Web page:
Question: In your May '05 Q&A, you objected to [using] terms [such as] “Messianic Jew” and “Messianic movement" [as well as keeping the biblical feasts]. As a Gentile in a “Messianic” congregation, [I believe] I have the liberty to keep these Feasts. | thebereancall.org

TBC Staff

Question(representative of several): In your May Q&A, you objected to the use of the terms “Messianic Jew” and “Messianic movement” as not biblical. The Jerusalem council settled the issue that there would be a distinction between Gentiles and Jews in observances and practice….Jesus Christ is the same for Jew and Gentile unto salvation, yet observances can be different….I would differ with your explanation of Jesus and His followers not being observant Jews after the cross.  The apostles did continue to observe Sabbath after the cross (Acts:13:14, 42, 44; 16:13; 17:2; 18:4, 11; two Sabbaths at Antioch, one Sabbath at Philippi, three Sabbaths at Thessalonica, seven to eight Sabbaths at Corinth). The feasts of Scripture were to be everlasting for the Israelites and could be partaken of by the strangers among them. Most were everlasting observances, and…will continue in the future….God does not change His mind (Leviticus:23:14, 21; Zechariah:14:16-19).  As a Gentile in a “Messianic” congregation, I have the liberty to keep these Feasts.

I think the writer of the question you answered was expressing the frustration he or she has regarding churches [where] a Jewish believer…is made to give up their identification as a Jew upon joining a predominantly Gentile congregation…told that they should not celebrate Hannukah or Passover [but] must defer to Christmas and Easter, which is not in Scripture at all. God wants Jew and Gentile to be together in harmony, not replacing anything Jewish with something non-Jewish. This has been done throughout history…pushing Jewish people far away from the gospel. Jesus was a Jew, lived a Jew, died a Jew and will return a Jew.  The church in many cases portrays Him stripped of His identity as a Jew….There is no argument that the sacrifices were completed in Him, once and for all, and all has been accomplished for us to receive His free gift of eternal life.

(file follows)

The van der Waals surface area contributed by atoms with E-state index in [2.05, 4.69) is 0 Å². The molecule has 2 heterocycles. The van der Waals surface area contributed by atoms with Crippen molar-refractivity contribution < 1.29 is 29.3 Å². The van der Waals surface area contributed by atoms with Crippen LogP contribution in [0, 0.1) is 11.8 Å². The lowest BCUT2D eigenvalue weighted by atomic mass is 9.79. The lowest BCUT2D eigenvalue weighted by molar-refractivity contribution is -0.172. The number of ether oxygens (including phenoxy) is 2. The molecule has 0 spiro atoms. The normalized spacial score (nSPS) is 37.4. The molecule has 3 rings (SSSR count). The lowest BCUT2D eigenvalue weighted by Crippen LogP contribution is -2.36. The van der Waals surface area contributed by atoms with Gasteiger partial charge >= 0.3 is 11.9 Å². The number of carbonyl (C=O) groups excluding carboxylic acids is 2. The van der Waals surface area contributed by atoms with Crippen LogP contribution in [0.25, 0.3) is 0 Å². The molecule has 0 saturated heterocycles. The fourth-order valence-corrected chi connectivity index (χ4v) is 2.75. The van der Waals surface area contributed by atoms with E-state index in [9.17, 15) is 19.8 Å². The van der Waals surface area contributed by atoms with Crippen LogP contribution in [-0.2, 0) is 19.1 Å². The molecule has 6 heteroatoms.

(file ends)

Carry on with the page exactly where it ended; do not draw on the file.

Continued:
Answer: I am sorry if there are any Christians who want Jews to deny their heritage as the chosen people of God descended from Abraham, Isaac, and Jacob, who were delivered from Egypt and brought into the Promised Land. That is wrong. Yes, the stranger who became a Jew through keeping the law, including being circumcised, was to keep the feasts of the Lord. But for a Gentile to keep those feasts today would be a fraud. His ancestors were not delivered from Egypt by miracles and brought into the Promised Land to inherit it, nor has he joined the nation of Israel.

None of the verses you list declares that the Apostles kept the Sabbath but only that they went into the synagogue on the Sabbath day. Obviously, that was because the Jews gathered together there on that day, and this was the best way to reach them with the gospel. Now in the early days, the apostles did observe the law and keep the feasts in order not to offend the unsaved Jews. This was only, however, for the sake of winning them to Christ: “For though I be free from all...yet…unto the Jews I became as a Jew, that I might gain the Jews; to them that are under the law, as under the law, that I might gain them that are under the law.…I am made all things to all men, that I might by all means save some”(1 Cor:9:19-23).

There are many warnings against becoming entangled in Jewish observances: “One man esteemeth one day above another: another esteemeth every day alike….He that regardeth the day, regardeth it unto the Lord; and he that regardeth not the day, to the Lord he doth not regard it” (Rom:14:5,6). That passage certainly closes the door for Jew and Gentile upon obligatory observation of the Sabbath or any other Holy Day.

As for “Messianic Jew,” the very term makes a distinction between Jews and Gentiles that does not exist in Christ. Am I a “Messianic Gentile”? There is neither Jew nor Gentile; we are one in Christ.

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